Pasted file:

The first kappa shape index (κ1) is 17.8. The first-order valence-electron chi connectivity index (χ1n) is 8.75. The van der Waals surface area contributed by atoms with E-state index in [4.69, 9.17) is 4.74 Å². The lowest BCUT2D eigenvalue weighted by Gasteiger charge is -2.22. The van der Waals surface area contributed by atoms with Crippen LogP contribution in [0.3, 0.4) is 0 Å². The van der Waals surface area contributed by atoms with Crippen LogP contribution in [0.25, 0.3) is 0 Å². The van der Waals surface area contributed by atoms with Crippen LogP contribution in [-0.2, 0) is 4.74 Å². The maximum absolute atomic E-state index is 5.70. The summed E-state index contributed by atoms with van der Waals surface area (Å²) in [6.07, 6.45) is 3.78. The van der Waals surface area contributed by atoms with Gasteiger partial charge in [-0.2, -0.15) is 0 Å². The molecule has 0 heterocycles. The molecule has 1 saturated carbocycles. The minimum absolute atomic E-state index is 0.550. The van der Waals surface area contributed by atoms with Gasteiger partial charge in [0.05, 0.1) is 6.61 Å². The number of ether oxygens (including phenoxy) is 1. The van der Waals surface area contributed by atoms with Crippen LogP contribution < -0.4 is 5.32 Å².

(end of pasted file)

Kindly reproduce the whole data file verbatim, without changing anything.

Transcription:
The first kappa shape index (κ1) is 17.8. The first-order valence-electron chi connectivity index (χ1n) is 8.75. The van der Waals surface area contributed by atoms with E-state index in [4.69, 9.17) is 4.74 Å². The lowest BCUT2D eigenvalue weighted by Gasteiger charge is -2.22. The van der Waals surface area contributed by atoms with Crippen LogP contribution in [0.3, 0.4) is 0 Å². The van der Waals surface area contributed by atoms with Crippen LogP contribution in [0.25, 0.3) is 0 Å². The van der Waals surface area contributed by atoms with Crippen LogP contribution in [-0.2, 0) is 4.74 Å². The maximum absolute atomic E-state index is 5.70. The summed E-state index contributed by atoms with van der Waals surface area (Å²) in [6.07, 6.45) is 3.78. The van der Waals surface area contributed by atoms with Gasteiger partial charge in [-0.2, -0.15) is 0 Å². The molecule has 0 heterocycles. The molecule has 1 saturated carbocycles. The minimum absolute atomic E-state index is 0.550. The van der Waals surface area contributed by atoms with Gasteiger partial charge in [0.05, 0.1) is 6.61 Å². The number of ether oxygens (including phenoxy) is 1. The van der Waals surface area contributed by atoms with Crippen LogP contribution < -0.4 is 5.32 Å².